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Small business owners must prepare for the inevitable

On Behalf of | Nov 2, 2016 | Estate Planning |

Your family has come to enjoy the finer things in life, and that is all thanks to your hard work. You have built your company from the ground up and now you are getting to enjoy doing the things you have always wanted to do. Even though things seem great right now, you should stop and think about what is going to happen if you die unexpectedly.

Be honest. You are at the helm of your company. Decisions that have to be made, especially the big ones, fall on your shoulders. You might have a staff that can handle things for a week or two while you are on vacation, but your phone or computer is probably always on. The thought of having to handle a problem from afar is probably floating around in your mind. If you aren’t there to handle things, the company would probably enter a downward spiral.

Small business owners aren’t superhuman. Just like anyone else, you will die one day. You don’t know when that day will come, so it is best to begin to prepare for it now. You wouldn’t want the business to crumble and your family to lose the income while everyone is dealing with the news of your death.

What is needed to protect the business and your successor?

The exact documents and forms that are needed to protect the business and your successor vary based on the type of business that you have. For example, if the owner of a sole proprietorship dies, the business technically dies with him or her. A person who takes over the business when the business owner dies is probably going to be liable for your debts. With this in mind, you should learn about what legal options you have to protect your business and the person who runs the operation when you are gone.

Where’s the money going to come from?

You will need to check your life insurance policies and other documents to ensure that you have everything handled properly to make the transition as smooth as possible. You need to know how much the business needs to continue operating. You need to know how much the business or your family would have to pay on loans and other financial agreements. You need to determine if you have the insurance coverage to cover all of these expenses.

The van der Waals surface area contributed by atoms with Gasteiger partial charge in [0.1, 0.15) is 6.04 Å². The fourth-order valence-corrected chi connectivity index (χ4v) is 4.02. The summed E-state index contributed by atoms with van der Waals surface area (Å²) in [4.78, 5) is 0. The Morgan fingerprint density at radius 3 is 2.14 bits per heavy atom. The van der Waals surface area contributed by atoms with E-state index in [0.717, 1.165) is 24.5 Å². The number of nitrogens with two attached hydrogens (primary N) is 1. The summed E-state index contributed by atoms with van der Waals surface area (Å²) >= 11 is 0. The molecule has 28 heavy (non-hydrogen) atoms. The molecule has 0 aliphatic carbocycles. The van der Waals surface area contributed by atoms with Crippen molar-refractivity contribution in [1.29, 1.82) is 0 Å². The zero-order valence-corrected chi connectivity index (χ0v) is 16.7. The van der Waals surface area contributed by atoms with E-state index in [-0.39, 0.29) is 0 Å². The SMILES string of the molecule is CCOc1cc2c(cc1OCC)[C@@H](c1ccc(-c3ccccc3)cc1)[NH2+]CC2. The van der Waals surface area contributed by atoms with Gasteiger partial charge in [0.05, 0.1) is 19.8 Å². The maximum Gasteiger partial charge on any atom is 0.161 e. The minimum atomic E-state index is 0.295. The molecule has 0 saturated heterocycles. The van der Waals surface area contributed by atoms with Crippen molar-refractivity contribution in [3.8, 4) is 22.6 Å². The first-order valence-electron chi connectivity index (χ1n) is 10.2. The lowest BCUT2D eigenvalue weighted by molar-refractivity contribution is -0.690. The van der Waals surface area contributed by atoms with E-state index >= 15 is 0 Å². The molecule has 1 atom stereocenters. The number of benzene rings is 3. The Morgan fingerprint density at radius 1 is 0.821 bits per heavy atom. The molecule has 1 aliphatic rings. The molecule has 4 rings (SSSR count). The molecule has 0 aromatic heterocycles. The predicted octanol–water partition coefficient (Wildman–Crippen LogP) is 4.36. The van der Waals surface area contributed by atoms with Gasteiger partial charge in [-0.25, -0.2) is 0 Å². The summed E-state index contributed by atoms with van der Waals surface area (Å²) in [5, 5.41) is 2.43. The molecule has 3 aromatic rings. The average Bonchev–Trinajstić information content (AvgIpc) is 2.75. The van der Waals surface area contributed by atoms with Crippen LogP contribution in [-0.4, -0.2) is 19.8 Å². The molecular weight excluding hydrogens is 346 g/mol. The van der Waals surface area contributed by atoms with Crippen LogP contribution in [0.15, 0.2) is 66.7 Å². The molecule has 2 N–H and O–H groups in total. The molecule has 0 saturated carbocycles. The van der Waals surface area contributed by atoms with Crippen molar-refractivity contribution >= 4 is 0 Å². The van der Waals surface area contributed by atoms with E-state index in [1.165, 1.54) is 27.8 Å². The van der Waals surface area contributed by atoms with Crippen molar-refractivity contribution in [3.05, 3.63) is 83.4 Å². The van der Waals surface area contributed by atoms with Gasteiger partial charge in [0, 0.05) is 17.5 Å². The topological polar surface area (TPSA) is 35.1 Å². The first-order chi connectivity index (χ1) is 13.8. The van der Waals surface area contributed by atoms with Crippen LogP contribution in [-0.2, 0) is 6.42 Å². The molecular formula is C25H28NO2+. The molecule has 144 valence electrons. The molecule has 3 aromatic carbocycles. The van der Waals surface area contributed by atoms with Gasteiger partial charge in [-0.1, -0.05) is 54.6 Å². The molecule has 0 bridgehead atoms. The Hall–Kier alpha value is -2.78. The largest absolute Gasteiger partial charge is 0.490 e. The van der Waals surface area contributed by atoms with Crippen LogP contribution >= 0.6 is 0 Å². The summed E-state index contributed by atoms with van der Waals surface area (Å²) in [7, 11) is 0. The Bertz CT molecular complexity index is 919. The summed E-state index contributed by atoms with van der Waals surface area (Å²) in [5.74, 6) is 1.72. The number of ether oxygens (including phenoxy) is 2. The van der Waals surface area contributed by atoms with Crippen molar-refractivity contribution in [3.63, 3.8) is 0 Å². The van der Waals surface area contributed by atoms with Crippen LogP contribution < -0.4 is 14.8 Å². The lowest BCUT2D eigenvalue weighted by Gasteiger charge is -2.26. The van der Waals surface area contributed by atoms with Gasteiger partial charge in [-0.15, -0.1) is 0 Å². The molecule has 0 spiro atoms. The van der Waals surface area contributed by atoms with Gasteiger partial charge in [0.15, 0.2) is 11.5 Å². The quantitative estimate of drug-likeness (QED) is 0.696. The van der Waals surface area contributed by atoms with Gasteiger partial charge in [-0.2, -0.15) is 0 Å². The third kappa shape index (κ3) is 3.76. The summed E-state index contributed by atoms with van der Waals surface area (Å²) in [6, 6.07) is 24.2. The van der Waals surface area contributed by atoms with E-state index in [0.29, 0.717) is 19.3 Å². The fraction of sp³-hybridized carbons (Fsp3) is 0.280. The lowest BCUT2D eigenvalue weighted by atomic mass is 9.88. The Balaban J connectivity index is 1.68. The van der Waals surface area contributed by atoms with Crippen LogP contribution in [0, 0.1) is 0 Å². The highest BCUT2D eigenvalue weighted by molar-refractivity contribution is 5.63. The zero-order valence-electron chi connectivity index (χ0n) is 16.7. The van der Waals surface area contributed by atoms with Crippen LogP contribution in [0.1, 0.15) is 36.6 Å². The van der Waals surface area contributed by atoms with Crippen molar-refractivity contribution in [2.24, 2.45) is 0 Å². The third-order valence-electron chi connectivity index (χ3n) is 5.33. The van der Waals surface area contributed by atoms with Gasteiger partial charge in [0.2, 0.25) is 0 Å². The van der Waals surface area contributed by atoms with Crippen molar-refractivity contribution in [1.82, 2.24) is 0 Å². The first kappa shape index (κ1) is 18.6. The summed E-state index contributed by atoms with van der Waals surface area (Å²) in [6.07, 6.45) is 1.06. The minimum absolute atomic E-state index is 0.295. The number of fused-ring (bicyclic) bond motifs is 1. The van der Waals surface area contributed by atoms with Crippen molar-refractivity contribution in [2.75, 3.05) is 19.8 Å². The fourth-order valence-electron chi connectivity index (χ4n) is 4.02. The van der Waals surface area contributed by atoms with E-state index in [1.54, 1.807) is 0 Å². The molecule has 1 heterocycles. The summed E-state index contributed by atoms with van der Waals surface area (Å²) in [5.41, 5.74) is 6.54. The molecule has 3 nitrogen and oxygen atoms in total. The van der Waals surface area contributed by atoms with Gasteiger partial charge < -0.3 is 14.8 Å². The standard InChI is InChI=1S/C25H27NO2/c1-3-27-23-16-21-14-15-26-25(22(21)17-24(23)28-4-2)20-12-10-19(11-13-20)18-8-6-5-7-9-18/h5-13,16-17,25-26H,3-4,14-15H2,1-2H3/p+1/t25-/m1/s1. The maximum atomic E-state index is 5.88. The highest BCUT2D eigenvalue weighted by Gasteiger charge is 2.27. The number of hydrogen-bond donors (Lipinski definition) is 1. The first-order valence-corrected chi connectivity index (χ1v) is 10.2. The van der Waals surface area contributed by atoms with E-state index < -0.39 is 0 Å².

If you are going to need someone to cover your position until a permanent replacement is found, you should consider getting a “key man” policy. A key man policy is one that will be used to pay the salary of that replacement person. You should make sure that it is equal to the full salary that would be expected for one full year in that position.

Who is going to fill your shoes?

After you are gone, is someone in your family going to take control of the business? Will employees take over? You need to make these plans today so that there is a clear line of ownership and control when you are gone.

If a member of your family is going to take the helm, you need to make sure he or she is ready and willing. The individual also must be able, which means he or she needs a good understanding of what your company does, how you handle things, and what must be done to keep the business moving in the right direction.

If your employees are going to get the company when you are gone, you will have to make sure that your family is taken care of financially. You probably don’t want your family to have to deal with a sudden financial shock of finding out that they don’t have any income because you simply handed the company off to the employees the second you died.

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